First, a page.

Bach: St Matthew Passion
Monteverdi Choir, English Baroque Soloists, James Gilchrist, Kati Debretzeni,John Eliot Gardiner
Soli Deo Gloria SDG725. 2CDs. 2h40′
Some 28 years after their famed 1988 Archiv recording (made under studio conditions in Snape Maltings), the Monteverdi Choir and English Baroque Soloists return to the St. Matthew Passion. This extraordinary piece can evoke enormous emotional responses, regardless of the religious views of the listener. I vividly remember taking my young daughter to a performance of their 1988 Matthew, sitting in the front row, and watching the bass player just a few yards away gently shedding tears as she played. For this version, on their own label, they opt for a live recording, made in Pisa Cathedral during the Anima Mundi Festival as the culmination of a six-month tour.
I wonder whether I can detect a slight softening of Gardiner’s approach to music and, perhaps, musicians. He gives the singers slightly more time that has often been the case, and his interpretations are generally more subtle and subdued that hitherto. In fact, it is the quieter, more reflective, moments that stand out.
The entire work hinges on the role of the Evangelist, here sung by one of the finest interpreters of that role, James Gilchrist. His extraordinary ability to tell a story is revealed, for example, in the range of vocal timbres he uses in Und von der sechsten Stunde. Of the many other solo highlights (there are no fewer than 15 vocal soloists, plus the Evangelist and Jesus) I would pick out mezzo Eleanor Minney’s Erbarme dich, her voice sounding uncannily like a countertenor, blending beautifully with Kati Debretzeni’s exquisite violin, their subdued da capo a magical touch. Her Können Tränen meiner Wangen was equally impressive. I also liked Hannah Morrison’s Aus Liebe, in partnership with a hauntingly fluid flute melody from Rachel Beckett and Zoë Brookshaw’s Blute nur, du liebes Herz!
Reginald Mobley Sehet, Jesus hat die Hand, is impressive, as are the choir’s nicely subdued interjections. From the bass department, we have Alex Ashworth’s solid voice in Gebt mir meinen Jesum wieder!, Ashley Riches’ Komm, süßes Kreuz, so will ich sagen (he also sings Pilatus), with some nicely punchy and emotion-laden viola da gamba accompaniment by Reiko Ichise, and Jonathan Sells’ touchingly delicate plea, Mache dich, mein Herze, rein. Stephan Loges is a muscular Jesus.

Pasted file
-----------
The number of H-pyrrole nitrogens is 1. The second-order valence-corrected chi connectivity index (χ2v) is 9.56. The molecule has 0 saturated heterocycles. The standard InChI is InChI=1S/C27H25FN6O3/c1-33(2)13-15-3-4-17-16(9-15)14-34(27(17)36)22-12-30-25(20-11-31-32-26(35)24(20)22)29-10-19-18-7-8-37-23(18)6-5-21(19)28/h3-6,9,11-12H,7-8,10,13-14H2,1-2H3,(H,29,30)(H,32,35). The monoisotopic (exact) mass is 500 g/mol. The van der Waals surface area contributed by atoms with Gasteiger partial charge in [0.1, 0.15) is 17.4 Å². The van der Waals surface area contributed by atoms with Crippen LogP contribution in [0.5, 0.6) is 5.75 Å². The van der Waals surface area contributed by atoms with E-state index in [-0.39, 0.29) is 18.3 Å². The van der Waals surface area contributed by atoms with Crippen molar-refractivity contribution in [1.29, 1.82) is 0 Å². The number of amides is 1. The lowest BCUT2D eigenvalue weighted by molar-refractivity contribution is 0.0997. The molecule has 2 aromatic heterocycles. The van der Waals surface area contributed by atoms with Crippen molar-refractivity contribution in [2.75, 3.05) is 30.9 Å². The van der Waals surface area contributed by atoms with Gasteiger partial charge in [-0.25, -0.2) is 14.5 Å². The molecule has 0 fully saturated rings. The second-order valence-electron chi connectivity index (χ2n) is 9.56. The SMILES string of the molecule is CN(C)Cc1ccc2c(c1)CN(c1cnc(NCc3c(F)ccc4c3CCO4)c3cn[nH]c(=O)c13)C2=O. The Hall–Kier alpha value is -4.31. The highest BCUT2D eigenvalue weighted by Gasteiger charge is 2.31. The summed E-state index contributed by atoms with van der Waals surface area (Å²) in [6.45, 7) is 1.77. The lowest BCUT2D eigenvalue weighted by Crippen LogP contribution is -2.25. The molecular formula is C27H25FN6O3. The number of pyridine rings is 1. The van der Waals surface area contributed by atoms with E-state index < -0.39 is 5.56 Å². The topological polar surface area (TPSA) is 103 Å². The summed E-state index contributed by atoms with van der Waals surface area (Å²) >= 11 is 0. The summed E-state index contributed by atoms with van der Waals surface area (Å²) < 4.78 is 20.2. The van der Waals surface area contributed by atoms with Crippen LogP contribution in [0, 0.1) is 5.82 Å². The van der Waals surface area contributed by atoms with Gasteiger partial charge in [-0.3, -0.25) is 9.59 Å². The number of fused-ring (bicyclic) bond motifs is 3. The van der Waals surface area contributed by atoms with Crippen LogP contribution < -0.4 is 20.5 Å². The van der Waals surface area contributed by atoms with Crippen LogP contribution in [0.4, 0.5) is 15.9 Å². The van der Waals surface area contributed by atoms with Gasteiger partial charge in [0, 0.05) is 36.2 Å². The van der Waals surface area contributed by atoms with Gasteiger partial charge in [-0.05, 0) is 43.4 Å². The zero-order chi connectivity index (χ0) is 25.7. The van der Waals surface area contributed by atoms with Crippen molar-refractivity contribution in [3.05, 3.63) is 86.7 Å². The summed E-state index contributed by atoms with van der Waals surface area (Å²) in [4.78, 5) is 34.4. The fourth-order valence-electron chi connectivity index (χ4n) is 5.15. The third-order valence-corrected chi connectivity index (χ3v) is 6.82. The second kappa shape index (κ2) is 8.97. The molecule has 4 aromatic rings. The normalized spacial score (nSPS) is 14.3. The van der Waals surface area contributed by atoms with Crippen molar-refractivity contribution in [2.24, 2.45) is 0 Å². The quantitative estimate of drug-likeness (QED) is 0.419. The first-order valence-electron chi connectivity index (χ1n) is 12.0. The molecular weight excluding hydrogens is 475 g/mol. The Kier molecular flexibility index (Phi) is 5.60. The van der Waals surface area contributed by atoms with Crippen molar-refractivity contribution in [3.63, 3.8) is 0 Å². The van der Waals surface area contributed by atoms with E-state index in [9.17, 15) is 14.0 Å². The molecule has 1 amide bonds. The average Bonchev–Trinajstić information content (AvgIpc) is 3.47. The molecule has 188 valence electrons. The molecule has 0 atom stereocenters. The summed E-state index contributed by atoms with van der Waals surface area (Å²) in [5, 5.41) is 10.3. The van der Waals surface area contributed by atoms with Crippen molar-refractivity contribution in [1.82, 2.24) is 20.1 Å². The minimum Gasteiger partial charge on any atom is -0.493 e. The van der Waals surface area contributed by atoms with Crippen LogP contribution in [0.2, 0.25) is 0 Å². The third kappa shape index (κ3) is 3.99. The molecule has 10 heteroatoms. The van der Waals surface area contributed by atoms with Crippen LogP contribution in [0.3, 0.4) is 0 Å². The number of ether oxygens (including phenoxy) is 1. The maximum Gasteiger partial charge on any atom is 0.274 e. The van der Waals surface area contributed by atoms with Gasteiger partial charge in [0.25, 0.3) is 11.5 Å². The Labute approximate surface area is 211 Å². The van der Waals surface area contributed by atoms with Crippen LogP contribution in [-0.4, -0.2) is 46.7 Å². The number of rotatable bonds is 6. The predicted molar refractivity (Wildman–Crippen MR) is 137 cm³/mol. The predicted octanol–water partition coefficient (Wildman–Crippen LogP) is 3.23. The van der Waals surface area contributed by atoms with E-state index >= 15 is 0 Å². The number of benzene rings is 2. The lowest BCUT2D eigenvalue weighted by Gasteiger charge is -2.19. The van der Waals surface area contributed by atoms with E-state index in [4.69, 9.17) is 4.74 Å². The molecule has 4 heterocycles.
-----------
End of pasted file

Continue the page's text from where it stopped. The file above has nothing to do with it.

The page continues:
It is worth noting that the entire work was sung from memory, something lost when listening to a recording but undoubtedly a key part of the live experience, and the singers’ experience. I am not sure if the Monteverdi Choir have attempted this before but Jonathan Sells, one of the bass soloists in his other role a musical director, has made use of performances from memory for some years with Solomon’s Knot.
How ever impressive the performance is, I have some concerns about the recording quality. I didn’t initially notice that it was recorded live in Pisa Cathedral (pictured), an enormous acoustic, assuming it to be a studio recording in a fairly dry acoustic. I can only guess that the whole thing was recorded with lots of close microphones. But the mixing sometimes makes it sound as though the different parts (two choirs, two orchestras, boys choir, vocal and instrumental soloists) are in different acoustics and spaces. There is no real sense of the acoustic of the space although, with the acoustics in a building as large as Pisa Cathedral, there were always going to be problems in recording. There is only one day noted for the recording, so there would be little or no time for ‘patching’ and, presumably, no back-up recording to cover slips or audience noise. That said, the performances are remarkably accurate, and there is a complete lack of any audible sound from the audience, perhaps reinforcing the notion of close-miking.
As well as the full sung texts (with English and French translations), the booklet includes an introduction and ‘tour notes’ by Gardiner, the latter written before and during their 6-month international tour and acting as, presumably, moral boosting homilies to his assembled musicians. The two CDs are both about 80 minutes long, dividing after the Chorale Wer hat dich so geschlagen.